14 Aug 2015 12:00:00 AM

Ong Su Yin

Interview with Ong Su Yin, Client Account Staffing & Operation Lead at Accenture Malaysia

Suyin started her career in Accenture in 1994 as an Analyst in the Talent & Organisation practice. After twelve years, life-changing events compelled her to take a career break in 2006 after she had worked her way up to Senior Manager level.

In search of work-life balance

Suyin joined Accenture as an experienced analyst, working her way up to become a senior manager over 12 years. While her career advanced, Suyin’s personal life also went through a number of transformations – she got married then gave birth to her first child in 2002. Basking in her new role as a wife and mother, she looked for ways to balance work and family.

At that time, Accenture in Kuala Lumpur did not have flexible working arrangements yet nor extended leave for new mothers. However, Suyin felt that she needed to spend more time at home after giving birth and so requested for a four-month extended maternity leave from the Country Managing Director. He was quite good as he listened to the rationale and approved this. This actually set the path for many new mothers in Accenture as there were many who followed suit after this. Today, this is a fairly common practice that is available to Accenture women.

Upon her return to work, Suyin faced the nearly impossible challenge of balancing her career as a senior manager and her new personal responsibilities. She relates an incident that required her to juggle three tasks at the same time:

  • “I had to go to the immigration bureau to renew my passport.”
  • “Whilst waiting for the passport to be completed (because it was a long wait), I had to attend to a teleconference with the clients in the nursing room.”
  • “All these while breastfeeding my baby as things were not going too well at the project then.”

To top it all, her role entailed a fair amount of travel, something she had always loved doing. However, the scenario and priorities changed drastically with a little one to look after.

“That year was tough but I managed to juggle things around. However, when I gave birth to our second child in 2004, I knew I needed to take a break. I still tried to balance work and family.”

In 2006, when her second child was two years old, she finally decided to take a career break.

“It was a tough decision because I loved my work. But for me, being hands-on in bringing up my children was a priority.”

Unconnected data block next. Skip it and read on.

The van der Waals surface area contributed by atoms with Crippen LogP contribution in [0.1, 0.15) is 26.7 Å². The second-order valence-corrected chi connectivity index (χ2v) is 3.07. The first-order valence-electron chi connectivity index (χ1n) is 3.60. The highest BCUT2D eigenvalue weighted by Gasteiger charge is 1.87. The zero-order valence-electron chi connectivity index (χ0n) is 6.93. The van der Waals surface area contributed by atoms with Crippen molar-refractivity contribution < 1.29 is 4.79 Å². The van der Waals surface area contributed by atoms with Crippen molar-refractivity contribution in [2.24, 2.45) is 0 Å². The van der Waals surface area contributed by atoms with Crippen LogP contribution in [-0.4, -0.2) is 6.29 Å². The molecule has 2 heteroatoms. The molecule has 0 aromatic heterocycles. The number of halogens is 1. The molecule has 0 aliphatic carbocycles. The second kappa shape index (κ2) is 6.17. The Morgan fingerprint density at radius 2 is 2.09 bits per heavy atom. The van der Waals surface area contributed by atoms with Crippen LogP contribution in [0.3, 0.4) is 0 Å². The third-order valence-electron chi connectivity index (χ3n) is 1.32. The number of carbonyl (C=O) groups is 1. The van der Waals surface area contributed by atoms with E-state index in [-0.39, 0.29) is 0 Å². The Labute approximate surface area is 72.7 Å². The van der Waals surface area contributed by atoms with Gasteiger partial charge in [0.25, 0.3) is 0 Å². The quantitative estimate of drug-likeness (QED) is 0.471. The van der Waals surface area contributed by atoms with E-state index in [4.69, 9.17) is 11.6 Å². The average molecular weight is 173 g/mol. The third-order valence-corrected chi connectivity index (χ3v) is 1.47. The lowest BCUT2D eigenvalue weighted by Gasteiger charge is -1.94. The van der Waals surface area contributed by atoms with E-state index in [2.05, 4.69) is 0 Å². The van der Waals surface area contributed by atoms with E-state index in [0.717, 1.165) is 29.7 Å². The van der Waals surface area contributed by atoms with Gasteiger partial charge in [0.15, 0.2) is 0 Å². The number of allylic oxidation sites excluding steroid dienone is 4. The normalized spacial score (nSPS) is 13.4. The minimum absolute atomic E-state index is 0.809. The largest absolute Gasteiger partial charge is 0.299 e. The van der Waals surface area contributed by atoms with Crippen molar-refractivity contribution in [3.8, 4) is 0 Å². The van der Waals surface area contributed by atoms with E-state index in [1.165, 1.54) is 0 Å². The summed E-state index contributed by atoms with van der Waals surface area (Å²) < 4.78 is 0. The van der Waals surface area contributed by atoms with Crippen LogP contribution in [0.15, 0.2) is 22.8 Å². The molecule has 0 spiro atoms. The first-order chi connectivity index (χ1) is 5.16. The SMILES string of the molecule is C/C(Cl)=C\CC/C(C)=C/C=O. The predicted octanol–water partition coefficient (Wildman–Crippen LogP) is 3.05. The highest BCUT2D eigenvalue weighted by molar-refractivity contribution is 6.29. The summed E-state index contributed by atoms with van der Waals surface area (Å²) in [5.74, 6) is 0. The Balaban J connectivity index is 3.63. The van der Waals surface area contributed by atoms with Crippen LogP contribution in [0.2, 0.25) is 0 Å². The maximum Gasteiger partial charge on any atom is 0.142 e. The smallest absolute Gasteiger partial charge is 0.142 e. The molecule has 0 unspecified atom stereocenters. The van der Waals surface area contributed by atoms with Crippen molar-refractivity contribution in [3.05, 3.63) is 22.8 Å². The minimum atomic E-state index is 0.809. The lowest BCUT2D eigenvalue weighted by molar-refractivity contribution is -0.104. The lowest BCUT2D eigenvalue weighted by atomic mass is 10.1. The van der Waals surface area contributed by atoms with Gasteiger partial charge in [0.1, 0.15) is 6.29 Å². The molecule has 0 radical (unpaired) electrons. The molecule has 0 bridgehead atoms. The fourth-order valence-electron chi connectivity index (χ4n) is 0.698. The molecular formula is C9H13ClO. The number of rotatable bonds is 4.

Never a dull moment

During her years away from Accenture, Suyin’s desire to continue sharpening her skills led her to venture into entrepreneurship. In 2007, she established a learning centre which operated for two years. During this period, she worked as a learning coach for several training centres, Accenture being one of her clients.

On the birth of her third child in 2008 and with the demands of a growing family, Suyin once again decided to take a year from employment, fully dedicating her time to being a mother of three kids over the following years.

Return to Accenture

Despite having left Accenture in 2004, Suyin managed to stay connected with her colleagues. When a senior role as an Asia Pacific Client Resourcing Liaison for a Business Human Resources account opened in the company in 2009, she was referred by a former colleague through the Accenture Alumni Referral Programme and became a top choice for the position because of her deep understanding of the account’s portfolios and business dynamics.

Five years after, Suyin continues to work in the same capacity as the Client Account Staffing & Operation Lead, collaborating with project leads and Human Resources partners to lead staffing requirements. Her work involves the gamut from planning to sourcing and arranging for employee trainings as required by the client.

Although the work offers great flexibility on most days, it still presents a different set of challenges on occasion. Because the role requires her to deal with colleagues from other countries as far as the United Kingdom and United States, Suyin leverages a lot on online tools to interact with her virtual team. She also adjusts her work schedule from time to time to be able to talk to her colleagues live through teleconferences.
On the whole, however, Suyin describes her transition as smooth and she received the full support of her colleagues and family.


I saw the offer as a great opportunity because of my familiarity with the output-oriented role. The best part of it was it allowed me to work from home on a part-time basis.
Ong Su Yin
Sharing her experience

In hindsight, Suyin was glad that she maintained her professional network. Knowing that there are countless women who go through the same dilemma, as a mother and career woman like her, she advises them to “look out for what other companies are offering in terms of support for women employees. This is especially important to help them balance their work and personal commitments.”

“Make the best out of the work arrangement that the company offers. If the company doesn’t have it yet, pluck up your courage to go and ask or suggest your boss for it. You will never know whether you will get it. But it is better to try and know that you tried your best. If the current company can’t offer you for whatever reason (sometimes it will also depend on the company’s business situation), you can always look for another one like Accenture.”